Columbia / Courant Joint Probability Seminar

Columbia University, Friday May 3, 2019



9:30-10:10 Coffee and tea (Room 508)
10:10-11:00 Jason Fulman [Central limit theorems for character values of symmetric groups]
11:10-12:00 Timo Seppäläinen [Geometry of the corner growth model]
12:00-1:00 Lunch will be provided in Room 508
1:00-1:50 Eliran Subag [Optimization of random polynomials on the sphere in the full-RSB regime]
  Practical Information
The talks will take place at Columbia University Mathematics building in Room 520, on May 3, 2019. No registration necessary.

Directions to Columbia.

For further information, please contact the organizers.

  Titles and Abstracts

Jason Fulman (Univ. of Southern California)
Central limit theorems for character values of symmetric groups

Abstract: We study central limit theorems for random character values of the symmetric groups. We describe three approaches: the method of moments, martingales, and Stein’s method. Although the objects studied are of algebraic origin, this talk is aimed at probabilists and no background in algebra is needed.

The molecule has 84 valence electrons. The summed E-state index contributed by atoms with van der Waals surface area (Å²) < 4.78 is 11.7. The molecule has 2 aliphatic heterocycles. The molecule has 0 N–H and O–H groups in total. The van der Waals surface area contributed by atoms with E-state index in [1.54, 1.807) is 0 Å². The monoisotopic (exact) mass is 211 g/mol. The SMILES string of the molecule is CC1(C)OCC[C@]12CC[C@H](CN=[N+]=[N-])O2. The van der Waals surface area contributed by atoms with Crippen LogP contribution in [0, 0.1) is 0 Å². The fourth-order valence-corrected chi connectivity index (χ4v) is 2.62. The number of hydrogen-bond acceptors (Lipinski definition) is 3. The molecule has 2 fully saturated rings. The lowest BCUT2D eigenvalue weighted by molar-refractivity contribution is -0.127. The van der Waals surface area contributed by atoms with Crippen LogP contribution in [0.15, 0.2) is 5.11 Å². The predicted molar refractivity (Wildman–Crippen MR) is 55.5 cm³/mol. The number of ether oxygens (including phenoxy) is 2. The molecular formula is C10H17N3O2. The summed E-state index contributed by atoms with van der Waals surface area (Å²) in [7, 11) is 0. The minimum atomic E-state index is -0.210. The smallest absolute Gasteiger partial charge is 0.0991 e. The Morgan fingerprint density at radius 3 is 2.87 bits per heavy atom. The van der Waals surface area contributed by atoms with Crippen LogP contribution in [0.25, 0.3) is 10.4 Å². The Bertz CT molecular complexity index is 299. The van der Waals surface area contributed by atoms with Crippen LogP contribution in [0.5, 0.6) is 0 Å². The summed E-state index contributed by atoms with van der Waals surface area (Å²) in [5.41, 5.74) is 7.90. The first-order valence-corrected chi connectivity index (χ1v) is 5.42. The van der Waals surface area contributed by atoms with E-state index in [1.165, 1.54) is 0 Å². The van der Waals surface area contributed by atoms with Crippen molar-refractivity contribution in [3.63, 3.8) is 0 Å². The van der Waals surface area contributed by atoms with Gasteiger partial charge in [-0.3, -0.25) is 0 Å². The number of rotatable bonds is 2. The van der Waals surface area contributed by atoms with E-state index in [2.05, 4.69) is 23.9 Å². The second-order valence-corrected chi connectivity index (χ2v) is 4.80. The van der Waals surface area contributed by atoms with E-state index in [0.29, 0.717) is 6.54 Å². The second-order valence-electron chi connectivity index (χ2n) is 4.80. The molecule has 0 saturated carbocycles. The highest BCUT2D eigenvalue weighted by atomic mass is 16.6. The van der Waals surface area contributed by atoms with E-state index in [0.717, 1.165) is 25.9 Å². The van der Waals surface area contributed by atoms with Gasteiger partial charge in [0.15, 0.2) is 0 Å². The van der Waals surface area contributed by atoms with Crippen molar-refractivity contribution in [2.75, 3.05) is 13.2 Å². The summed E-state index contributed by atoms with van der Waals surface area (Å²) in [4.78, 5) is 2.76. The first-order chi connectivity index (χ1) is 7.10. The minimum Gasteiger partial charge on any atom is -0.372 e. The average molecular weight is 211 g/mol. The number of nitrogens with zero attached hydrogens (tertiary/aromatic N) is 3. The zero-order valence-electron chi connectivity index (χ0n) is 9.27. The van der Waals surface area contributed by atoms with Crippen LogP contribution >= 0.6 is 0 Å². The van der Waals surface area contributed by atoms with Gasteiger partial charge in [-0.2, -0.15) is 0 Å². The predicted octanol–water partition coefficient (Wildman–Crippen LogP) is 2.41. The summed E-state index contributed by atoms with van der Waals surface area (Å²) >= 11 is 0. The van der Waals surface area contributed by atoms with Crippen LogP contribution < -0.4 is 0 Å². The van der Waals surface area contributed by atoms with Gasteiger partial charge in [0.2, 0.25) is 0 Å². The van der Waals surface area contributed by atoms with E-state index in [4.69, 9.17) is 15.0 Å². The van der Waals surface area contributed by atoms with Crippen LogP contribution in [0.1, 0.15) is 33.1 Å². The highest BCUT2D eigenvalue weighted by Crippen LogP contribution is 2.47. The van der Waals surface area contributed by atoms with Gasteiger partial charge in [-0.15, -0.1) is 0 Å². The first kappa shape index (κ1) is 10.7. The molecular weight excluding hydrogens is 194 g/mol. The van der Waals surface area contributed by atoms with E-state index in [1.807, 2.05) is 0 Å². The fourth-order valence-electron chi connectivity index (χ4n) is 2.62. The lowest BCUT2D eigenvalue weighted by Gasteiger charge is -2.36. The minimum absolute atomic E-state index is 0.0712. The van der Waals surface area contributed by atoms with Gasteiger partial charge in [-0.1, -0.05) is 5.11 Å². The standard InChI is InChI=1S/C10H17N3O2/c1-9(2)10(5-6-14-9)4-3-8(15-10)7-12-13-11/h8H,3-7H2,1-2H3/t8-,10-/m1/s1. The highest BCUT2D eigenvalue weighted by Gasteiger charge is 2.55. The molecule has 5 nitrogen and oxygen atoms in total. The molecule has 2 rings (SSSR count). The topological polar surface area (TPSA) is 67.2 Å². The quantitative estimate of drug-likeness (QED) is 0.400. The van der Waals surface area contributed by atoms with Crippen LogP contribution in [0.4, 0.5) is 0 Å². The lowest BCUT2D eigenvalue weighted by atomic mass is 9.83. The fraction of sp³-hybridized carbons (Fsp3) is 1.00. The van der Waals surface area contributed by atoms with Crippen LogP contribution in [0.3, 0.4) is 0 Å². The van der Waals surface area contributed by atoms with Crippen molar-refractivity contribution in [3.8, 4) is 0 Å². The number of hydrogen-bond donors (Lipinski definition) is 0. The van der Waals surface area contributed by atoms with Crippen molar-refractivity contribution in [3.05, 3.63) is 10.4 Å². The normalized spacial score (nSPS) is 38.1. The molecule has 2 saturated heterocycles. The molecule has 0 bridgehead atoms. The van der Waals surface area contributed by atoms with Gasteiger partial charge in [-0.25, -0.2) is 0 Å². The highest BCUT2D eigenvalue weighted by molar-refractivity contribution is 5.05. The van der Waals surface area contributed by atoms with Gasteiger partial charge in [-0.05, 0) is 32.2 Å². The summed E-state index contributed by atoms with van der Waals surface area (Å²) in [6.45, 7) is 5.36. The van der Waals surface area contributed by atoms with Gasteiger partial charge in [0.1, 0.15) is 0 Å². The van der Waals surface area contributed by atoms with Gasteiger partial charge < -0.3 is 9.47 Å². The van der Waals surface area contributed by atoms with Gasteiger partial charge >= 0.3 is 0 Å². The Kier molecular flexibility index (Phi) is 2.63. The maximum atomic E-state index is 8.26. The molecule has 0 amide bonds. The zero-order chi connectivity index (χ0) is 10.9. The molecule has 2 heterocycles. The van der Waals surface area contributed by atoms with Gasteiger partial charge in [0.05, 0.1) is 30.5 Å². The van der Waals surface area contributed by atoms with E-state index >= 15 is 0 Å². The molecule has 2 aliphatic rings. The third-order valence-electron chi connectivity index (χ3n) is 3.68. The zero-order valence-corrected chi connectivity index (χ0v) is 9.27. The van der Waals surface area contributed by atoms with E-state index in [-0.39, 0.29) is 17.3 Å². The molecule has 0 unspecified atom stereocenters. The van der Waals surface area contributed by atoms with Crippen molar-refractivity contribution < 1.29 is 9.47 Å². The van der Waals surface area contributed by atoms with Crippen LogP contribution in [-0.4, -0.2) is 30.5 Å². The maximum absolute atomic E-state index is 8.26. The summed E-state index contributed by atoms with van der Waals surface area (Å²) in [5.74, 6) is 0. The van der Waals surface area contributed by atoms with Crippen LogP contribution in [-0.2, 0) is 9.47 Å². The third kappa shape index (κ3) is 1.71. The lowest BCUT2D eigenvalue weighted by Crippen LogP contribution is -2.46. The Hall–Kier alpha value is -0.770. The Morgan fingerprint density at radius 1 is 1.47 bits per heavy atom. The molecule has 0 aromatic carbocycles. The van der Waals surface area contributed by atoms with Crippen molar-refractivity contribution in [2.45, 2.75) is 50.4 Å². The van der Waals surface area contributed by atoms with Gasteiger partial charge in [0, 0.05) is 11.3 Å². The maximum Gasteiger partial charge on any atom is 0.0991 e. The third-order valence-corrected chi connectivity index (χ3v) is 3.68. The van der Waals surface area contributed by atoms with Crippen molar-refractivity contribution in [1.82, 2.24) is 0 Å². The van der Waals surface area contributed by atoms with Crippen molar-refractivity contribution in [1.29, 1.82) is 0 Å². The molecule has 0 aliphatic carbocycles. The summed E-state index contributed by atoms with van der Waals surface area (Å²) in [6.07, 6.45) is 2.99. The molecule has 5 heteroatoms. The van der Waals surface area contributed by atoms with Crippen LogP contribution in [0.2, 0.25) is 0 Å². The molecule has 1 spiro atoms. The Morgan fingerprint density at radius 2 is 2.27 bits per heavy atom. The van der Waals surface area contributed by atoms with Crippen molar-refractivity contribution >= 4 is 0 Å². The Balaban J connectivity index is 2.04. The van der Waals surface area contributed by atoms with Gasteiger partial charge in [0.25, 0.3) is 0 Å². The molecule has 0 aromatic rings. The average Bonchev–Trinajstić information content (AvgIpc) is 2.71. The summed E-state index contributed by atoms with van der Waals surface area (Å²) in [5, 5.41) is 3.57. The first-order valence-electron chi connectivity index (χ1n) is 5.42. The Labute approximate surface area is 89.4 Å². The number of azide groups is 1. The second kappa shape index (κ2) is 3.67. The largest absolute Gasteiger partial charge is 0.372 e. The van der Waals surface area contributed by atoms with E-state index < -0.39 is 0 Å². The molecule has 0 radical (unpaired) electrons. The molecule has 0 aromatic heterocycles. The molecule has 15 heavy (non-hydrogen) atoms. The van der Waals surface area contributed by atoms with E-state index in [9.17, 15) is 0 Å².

Timo Seppäläinen (Univ. of Wisconsin-Madison)
Geometry of the corner growth model [Slides]

Abstract: The corner growth model is a last-passage percolation model of random growth on the square lattice. It lies at the nexus of several branches of mathematics: probability, statistical physics, queueing theory, combinatorics, and integrable systems. It has been studied intensely for almost 40 years. We review properties of the geodesics, Busemann functions and competition interfaces of the corner growth model and present new qualitative and quantitative results on the overall geodesic picture and the joint distributions of the Busemann functions. Based on collaborations with Louis Fan (Indiana), Firas Rassoul-Agha and Chris Janjigian (Utah).

Eliran Subag (NYU Courant)
Optimization of random polynomials on the sphere in the full-RSB regime

Abstract: The talk will focus on optimization on the high-dimensional sphere when the objective function is a polynomial with independent Gaussian coefficients. Such random processes are called spherical spin glasses in physics, and have been extensively studied since the 80s. I will describe certain geometric properties of spherical spin glasses unique to the full-RSB case, and explain how they can be exploited to design a polynomial time algorithm that finds points within vanishing error from the global minimum.